port and island in Michigan in the straits connecting lakes Michigan and Huron, from Mackinac, from Ojibway (Algonquian) mitchimakinak "many turtles," from mishiin- "be many" + mikinaak "snapping turtle."
As a type of flat-bottomed, flat-sided boat with a sharp prow and a square stern, 1812, so called because used on the Great Lakes. As a type of heavy blanket given to the Indians by the U.S. government, it is attested from 1822, so called because the fort there was for many years the most remote U.S. spot in the Northwest and many Native Americans received their supplies there..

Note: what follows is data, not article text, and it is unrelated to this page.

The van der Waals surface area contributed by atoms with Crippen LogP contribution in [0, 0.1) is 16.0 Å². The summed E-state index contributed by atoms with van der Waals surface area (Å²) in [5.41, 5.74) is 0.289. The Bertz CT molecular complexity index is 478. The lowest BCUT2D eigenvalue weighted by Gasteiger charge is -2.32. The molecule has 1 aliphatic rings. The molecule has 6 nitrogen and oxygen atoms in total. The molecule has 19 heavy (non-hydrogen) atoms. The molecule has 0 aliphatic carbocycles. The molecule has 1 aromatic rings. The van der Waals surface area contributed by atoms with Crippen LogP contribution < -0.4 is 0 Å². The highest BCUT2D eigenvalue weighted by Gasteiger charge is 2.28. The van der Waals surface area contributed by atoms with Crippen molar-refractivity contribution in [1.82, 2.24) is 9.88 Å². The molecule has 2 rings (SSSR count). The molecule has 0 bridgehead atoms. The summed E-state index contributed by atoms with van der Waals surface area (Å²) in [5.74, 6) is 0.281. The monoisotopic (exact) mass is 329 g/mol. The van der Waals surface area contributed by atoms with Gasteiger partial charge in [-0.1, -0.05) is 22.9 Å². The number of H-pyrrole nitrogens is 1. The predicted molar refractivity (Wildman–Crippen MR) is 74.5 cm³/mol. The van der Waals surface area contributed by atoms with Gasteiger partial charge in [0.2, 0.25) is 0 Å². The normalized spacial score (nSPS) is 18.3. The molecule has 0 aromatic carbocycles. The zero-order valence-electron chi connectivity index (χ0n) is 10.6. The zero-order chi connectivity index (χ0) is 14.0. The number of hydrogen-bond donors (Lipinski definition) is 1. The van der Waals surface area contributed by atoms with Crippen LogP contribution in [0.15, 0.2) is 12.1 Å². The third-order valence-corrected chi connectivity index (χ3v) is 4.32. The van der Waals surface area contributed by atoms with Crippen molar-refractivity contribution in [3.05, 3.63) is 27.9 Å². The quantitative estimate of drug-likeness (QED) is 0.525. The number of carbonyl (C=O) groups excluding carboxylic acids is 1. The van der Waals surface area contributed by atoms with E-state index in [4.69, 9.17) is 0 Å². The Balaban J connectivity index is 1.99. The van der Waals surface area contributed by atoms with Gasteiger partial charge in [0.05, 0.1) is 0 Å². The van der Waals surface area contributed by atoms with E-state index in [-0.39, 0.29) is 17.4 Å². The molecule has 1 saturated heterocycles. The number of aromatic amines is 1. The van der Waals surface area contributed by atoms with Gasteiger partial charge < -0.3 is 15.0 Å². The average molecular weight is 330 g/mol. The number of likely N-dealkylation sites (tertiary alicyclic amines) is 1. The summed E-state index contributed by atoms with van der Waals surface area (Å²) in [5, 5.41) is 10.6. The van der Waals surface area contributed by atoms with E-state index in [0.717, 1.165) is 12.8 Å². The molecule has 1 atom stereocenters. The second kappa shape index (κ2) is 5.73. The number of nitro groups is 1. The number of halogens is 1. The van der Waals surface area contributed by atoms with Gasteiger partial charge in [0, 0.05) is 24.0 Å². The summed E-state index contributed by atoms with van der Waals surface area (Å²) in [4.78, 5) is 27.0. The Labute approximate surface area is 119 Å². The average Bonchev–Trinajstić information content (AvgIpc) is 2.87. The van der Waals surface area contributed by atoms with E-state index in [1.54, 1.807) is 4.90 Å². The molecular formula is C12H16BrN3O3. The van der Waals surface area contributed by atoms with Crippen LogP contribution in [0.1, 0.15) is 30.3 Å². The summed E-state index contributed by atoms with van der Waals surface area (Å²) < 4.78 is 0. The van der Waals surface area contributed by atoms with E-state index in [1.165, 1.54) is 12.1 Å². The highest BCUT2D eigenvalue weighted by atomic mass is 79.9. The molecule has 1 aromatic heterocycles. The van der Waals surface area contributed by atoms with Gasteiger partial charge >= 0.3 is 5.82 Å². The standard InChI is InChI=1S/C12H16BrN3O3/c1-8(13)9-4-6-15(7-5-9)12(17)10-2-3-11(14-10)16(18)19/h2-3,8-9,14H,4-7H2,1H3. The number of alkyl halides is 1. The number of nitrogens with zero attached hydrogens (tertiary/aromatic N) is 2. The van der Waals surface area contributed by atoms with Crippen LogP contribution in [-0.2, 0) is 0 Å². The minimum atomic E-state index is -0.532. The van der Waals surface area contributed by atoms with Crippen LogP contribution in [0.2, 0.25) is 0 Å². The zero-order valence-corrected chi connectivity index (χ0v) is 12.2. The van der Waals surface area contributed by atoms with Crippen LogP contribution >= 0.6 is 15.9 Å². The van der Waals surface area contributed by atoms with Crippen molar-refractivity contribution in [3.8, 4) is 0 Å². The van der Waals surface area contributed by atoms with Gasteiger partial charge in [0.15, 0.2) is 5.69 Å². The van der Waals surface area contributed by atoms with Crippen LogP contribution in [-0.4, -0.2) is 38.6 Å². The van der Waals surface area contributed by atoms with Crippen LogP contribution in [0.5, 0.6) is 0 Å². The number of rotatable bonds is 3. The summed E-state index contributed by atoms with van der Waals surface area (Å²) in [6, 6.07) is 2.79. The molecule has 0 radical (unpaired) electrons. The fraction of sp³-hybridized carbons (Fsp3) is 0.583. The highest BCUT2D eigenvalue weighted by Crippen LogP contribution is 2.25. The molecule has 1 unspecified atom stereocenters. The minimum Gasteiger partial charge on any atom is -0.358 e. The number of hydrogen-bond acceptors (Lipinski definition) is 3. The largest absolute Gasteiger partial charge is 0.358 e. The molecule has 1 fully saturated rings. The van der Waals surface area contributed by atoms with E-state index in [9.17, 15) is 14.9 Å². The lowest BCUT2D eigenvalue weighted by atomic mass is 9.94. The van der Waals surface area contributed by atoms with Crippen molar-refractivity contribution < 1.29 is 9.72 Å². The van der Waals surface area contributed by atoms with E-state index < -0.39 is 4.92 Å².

also Clarke, surname, from common Middle English alternative spelling of clerk (n.). In many early cases it is used of men who had taken minor orders.
Native American tribe of southeast Maine, from Micmac (Algonquian), literally "place where pollack are plentiful," or else, if it originally is a tribal name and not a place-name, "those of the place of many pollack."